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Comparing Ada and C

Jan. 27, 2016
Both languages approach the reliability vs. efficiency tradeoff from different angles, but each has a place in embedded-systems programming.
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The February 2016 issue of Electronic Design is focused on the Internet of Things and the security issues that arise when interconnecting billions of devices, ranging from coffee makers to power grids. This article looks at the subject from a specific and rather basic perspective: Which language(s) should you choose to develop the software, where “software” means both the embedded code that runs the Things and the system programs that manage the networks, etc.? Choice of language is important since it affects the system’s reliability, security, and performance, as well as the ease or difficulty in adapting the software as requirements change.

More specifically, this article compares C and Ada, summarizing their strengths and weaknesses and suggesting when to use (or not use) each. These two languages are interesting to look at; C because it’s often the default choice for real-time and systems programming, and Ada because it has a successful (but not as well known) record in these same areas.

C and Ada have gone through various updates since their inception. I’ll use the most recent version of each standard—C 111 and Ada 20122—as the basis for the comparison. These reflect how the languages are evolving to meet current and future technological trends and challenges, even though at present it’s more typical to find earlier versions of the languages in use.


In any kind of assessment, it always helps to go back to first principles. What were the main design goals for each language?  The introduction to the 1999 version of the C standard3 distilled the “spirit” of C into a small set of objectives, which have guided and constrained both the original design and each revision:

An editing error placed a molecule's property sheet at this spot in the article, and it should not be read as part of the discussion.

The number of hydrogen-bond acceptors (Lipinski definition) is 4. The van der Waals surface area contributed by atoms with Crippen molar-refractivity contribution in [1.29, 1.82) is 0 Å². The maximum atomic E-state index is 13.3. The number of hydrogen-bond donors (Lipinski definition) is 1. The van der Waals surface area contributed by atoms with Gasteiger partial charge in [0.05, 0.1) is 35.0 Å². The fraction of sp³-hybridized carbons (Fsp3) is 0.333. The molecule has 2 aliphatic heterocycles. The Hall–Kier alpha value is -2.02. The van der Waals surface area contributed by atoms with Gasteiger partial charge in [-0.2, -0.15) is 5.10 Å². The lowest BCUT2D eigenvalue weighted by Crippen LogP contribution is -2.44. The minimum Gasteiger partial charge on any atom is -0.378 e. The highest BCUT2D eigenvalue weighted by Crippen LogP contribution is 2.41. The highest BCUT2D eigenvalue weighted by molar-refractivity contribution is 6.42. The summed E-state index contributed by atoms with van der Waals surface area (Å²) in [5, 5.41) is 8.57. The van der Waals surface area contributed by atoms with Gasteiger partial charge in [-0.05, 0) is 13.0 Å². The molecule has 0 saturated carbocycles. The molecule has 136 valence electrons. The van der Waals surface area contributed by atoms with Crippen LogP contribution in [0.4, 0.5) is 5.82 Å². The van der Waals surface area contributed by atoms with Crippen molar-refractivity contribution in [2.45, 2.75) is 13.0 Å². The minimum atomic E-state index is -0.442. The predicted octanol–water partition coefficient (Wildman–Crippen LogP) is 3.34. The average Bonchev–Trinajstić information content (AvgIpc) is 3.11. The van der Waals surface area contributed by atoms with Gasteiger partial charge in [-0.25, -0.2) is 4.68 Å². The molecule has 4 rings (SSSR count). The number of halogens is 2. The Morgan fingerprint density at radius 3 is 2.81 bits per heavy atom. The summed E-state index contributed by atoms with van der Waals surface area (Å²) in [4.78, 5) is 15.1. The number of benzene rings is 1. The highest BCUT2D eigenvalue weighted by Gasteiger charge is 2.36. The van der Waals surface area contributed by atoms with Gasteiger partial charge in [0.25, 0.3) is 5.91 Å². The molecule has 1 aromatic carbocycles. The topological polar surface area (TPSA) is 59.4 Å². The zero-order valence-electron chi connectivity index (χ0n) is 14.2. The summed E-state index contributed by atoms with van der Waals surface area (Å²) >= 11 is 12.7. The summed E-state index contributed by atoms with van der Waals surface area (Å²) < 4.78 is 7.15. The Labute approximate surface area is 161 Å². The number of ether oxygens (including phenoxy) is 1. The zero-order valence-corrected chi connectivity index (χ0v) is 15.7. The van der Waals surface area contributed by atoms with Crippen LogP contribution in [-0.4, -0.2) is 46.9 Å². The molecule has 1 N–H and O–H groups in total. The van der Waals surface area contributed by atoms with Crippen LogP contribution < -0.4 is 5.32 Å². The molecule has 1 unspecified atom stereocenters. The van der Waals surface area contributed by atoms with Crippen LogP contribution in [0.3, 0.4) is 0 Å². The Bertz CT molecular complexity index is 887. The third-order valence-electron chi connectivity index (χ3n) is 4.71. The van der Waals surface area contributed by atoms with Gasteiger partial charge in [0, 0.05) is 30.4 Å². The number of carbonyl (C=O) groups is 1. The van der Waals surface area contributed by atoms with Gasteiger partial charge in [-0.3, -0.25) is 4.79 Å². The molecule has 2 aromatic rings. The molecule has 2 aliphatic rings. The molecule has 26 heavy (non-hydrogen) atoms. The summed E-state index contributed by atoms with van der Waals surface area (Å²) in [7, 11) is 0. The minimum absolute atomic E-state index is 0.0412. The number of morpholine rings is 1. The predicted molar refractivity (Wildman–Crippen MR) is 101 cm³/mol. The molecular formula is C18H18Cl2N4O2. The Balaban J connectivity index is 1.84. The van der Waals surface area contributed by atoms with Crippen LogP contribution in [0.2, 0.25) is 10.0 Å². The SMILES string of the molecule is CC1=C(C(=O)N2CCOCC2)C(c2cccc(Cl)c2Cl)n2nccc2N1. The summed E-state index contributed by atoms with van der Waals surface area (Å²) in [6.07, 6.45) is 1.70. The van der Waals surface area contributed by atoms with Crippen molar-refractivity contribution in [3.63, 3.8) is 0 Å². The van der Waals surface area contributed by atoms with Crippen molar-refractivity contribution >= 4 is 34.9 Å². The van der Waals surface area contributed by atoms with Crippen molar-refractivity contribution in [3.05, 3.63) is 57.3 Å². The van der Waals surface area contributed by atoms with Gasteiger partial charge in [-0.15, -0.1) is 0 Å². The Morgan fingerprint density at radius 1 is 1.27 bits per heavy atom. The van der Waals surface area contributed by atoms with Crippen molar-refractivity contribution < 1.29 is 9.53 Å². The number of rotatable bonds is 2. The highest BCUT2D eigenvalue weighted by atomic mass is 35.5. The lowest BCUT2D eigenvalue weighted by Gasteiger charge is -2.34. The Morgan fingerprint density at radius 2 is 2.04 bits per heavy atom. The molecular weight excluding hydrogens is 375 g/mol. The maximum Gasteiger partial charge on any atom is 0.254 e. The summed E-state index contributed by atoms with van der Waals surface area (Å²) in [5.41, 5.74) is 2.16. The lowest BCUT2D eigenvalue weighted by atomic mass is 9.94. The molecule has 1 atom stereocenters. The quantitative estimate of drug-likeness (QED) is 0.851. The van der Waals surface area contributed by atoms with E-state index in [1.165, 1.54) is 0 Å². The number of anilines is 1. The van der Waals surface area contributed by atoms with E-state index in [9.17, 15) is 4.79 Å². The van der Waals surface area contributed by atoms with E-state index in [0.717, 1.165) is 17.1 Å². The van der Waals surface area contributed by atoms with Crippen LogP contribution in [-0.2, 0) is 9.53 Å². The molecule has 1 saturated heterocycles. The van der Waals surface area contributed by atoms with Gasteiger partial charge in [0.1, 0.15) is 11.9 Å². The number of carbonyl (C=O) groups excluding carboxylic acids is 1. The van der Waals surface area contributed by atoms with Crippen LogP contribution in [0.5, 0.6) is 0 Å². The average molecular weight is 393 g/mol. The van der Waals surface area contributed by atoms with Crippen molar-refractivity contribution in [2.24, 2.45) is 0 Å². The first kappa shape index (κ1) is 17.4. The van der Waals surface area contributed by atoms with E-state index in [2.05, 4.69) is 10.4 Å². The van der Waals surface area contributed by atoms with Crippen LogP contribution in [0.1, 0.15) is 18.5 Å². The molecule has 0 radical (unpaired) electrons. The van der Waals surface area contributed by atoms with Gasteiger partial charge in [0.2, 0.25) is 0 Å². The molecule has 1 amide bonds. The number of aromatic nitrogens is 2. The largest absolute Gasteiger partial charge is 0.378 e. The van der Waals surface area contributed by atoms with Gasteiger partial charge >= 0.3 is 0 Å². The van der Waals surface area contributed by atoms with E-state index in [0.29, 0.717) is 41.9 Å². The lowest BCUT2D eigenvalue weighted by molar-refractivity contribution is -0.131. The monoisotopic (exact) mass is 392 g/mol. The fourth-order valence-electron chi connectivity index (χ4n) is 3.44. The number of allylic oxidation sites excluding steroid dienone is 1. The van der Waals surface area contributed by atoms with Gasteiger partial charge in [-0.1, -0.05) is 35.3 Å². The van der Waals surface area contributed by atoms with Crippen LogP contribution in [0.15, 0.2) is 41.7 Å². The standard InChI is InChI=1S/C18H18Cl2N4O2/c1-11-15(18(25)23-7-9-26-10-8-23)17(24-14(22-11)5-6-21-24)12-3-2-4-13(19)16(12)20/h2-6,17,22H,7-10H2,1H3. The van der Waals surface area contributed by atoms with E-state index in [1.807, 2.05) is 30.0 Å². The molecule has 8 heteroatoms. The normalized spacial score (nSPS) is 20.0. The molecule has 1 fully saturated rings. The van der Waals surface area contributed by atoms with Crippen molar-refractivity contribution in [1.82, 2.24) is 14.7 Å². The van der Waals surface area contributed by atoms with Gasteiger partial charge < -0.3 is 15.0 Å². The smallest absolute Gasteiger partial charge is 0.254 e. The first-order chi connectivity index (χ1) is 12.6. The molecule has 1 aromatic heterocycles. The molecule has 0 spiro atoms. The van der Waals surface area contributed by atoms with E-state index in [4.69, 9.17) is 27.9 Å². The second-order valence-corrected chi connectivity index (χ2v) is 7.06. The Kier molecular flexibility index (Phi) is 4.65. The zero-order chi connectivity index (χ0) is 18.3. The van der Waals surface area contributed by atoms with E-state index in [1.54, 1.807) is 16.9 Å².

• Trust the programmer.

• Don’t prevent the programmer from doing what needs to be done.

• Keep the language small and simple.

• Provide only one way to do an operation.

• Make it fast, even if it’s not guaranteed to be portable.

In keeping  with these principles, C offers a variety of data types and data-structuring facilities (arrays, structs, pointers, unions, enums) with straightforward and efficient implementation, conventional algorithmic features (statements, expressions, functions), and modest modularization mechanisms (header files with function prototypes, #include directive, preprocessor).

Standard header files support dynamic memory management (malloc, free), a minimal exception mechanism (setjmp, longjmp), string handling, numerics, input/output, internationalization/locales, operating-system interfacing, and other services. Standard (but optional) and C++ compatible support for concurrent programming, including features that help exploit multicore platforms, have been introduced in C11. It specifies an explicit memory model, and supplies low-level facilities for thread management and communication.

By intent, C has some significant omissions. It doesn’t provide generic templates (which can be approximated in part by the preprocessor), programmer-defined operator/function overloading, or object orientation, and its encapsulation support (“information hiding”) is rudimentary.

In short, C is very much a WYSISWYG (“What You See Is What You Get”) language. When you write a C program, you have a good idea of what the resulting compiled code and data will look like. Thus, C becomes a typical choice for low-level software that needs to interact directly with the hardware. However, a simple WYSIWYG language has two major drawbacks: